In a dazzling showcase at the 24th Annual Brownie Awards (Brownie Awards 2023 – Brownie Awards) in Toronto on Friday, November 24th, 2023, Keynote speaker Eric Pringle, CEO and Managing Partner of Milestone Environmental Contracting Inc, took attendees on an inspiring journey, illuminating the boundless potential of Indigenous partnerships in environmental remediation. Eric explored the challenges faced, the triumphs celebrated, and the incredible potential harnessed through collaborative efforts between industry players and Indigenous communities.
The Foundation of Truth and Reconciliation
Eric Pringle set the stage by acknowledging the complexity of Truth and Reconciliation. He emphasized the importance of building awareness and understanding of past tragedies, creating a space for growth and healing. “Truth and Reconciliation is a multifaceted journey,” he remarked. “It involves building awareness of past tragedies and understanding today’s generational impacts. ‘Reconciliation’ is about establishing, building, and strengthening respectful relationships.”
For the Milestone team, these principles aren’t just ideals; they form the foundation of our Truth and Reconciliation journey, making collaboration with Indigenous partners an integral part of our mission.
The guiding principles that have been the compass for Milestone’s journey in Indigenous relations:
Respect and Recognition: Acknowledging and understanding Indigenous needs, rights, and titles on the lands where they operate.
Community Investment: Investing in individuals and communities, fostering social and economic benefits beyond project boundaries.
Lasting Relationships: Building relationships through trust, respect, open dialogue, and a shared long-term vision.
Indigenous Partnerships: Exploring and pursuing opportunities for Indigenous inclusion and capacity building, extending beyond project scopes to encompass training, employment, subcontracting, procurement, and creative entrepreneurial initiatives.
Economic and Environmental Reconciliation in Action.
Eric shared stories that exemplified the impact of early engagement, respect, and recognition in overcoming challenges with Milestone’s projects:
- The enduring partnership with Kwikwetlem Nation, driving significant community investment. (link: Multi-Phase Project on the West Coast of BC – Milestone Environmental Contracting Inc.)
- The partnership with Decontie Milestone showcases shared learning in projects like the Zibi brownfield site in Ottawa. (link: Zibi Soil Remediation and Construction – Milestone Environmental Contracting Inc.)
- The rewarding collaboration with DJRM on the Giant Mine remediation project in Yellowknife. (link: Canadian Mining Journal article highlights DJRM First Nations Construction Corporation partnership – Milestone Environmental Contracting Inc.)
- The prioritization of Indigenous benefits in the Esquimalt Harbour remediation project. (Esquimalt Harbour Marine Remediation – Milestone Environmental Contracting Inc.)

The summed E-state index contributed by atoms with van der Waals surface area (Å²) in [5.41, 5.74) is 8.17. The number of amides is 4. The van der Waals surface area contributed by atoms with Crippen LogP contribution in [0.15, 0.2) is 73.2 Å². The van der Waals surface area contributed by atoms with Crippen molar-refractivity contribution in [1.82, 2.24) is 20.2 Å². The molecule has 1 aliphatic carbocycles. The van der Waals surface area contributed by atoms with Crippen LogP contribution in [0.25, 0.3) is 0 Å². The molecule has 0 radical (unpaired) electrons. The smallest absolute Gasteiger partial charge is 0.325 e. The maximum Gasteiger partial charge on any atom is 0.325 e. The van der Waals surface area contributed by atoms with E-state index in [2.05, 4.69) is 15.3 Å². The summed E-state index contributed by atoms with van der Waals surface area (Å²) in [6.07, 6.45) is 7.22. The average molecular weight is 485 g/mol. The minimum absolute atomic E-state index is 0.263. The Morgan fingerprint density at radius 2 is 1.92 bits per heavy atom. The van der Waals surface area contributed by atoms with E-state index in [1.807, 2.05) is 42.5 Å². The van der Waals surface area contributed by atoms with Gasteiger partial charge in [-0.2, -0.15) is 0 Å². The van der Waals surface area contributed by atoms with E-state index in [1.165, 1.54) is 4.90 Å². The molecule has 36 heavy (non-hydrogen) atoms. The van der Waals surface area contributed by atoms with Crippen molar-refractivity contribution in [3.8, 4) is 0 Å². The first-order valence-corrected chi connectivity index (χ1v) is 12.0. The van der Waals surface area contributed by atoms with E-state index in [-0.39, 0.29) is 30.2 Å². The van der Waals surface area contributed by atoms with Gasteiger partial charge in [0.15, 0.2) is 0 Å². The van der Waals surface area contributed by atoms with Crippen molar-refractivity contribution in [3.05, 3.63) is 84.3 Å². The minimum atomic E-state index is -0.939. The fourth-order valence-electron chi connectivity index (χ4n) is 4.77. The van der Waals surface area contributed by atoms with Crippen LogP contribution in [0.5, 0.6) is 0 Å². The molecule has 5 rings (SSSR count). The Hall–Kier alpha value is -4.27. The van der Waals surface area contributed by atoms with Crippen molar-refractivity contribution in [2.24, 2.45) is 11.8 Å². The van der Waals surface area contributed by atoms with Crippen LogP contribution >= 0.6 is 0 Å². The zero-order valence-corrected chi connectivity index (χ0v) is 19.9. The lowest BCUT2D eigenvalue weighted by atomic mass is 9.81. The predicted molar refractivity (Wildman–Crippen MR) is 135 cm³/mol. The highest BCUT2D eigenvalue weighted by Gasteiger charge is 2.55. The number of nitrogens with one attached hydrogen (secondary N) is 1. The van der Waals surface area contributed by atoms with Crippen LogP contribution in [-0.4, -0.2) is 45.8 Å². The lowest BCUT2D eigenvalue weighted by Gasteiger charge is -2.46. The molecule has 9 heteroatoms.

- The ongoing partnership with the Mississaugas of the Credit business group on the Randle Reef project in Hamilton Harbour. (Milestone Environmental Contracting Inc. Awarded Stage 3 Contract for Randle Reef Remediation Project – Milestone Environmental Contracting Inc.)
Collaboration for Indigenous Benefit
Eric shared a profound message he encountered at the First Nations Major Projects Coalition, “Nothing for about Us, Without Us.” He reflected on it, “I would want that extended to me, my family, our business, our communities.”
Eric highlighted how creating Indigenous partnerships benefits communities and showcased impressive results on the business side. Milestone has achieved total revenue exceeding $100M, profits of $10M for Indigenous partners, and significant employment and training hours. The potential for economic reconciliation opens doors to exciting possibilities beyond environmental remediation.
Building Indigenous Partnerships: A Call to Action with Positivity
As Eric wrapped up, he presented the audience with practical suggestions for building Indigenous partnerships. He emphasized the need to integrate these partnerships into organizations’ core values. He stressed the importance of collaborative decision-making, cultural awareness, engagement with the broader community, and protocol respect.
The night concluded with attendees expressing gratitude to Eric and the Indigenous partners present at the Brownie Awards, who were there to support Milestone. The resounding message was clear: partnerships that foster sustained economic opportunity, capacity building, and cultural enrichment not only make challenging tasks more accessible but also more rewarding.
At the core of our work, Milestone encourages everyone to embrace Indigenous partnerships for meaningful change and a better world, one site at a time. The journey continues, filled with optimism, collaboration, and the promise of transformation.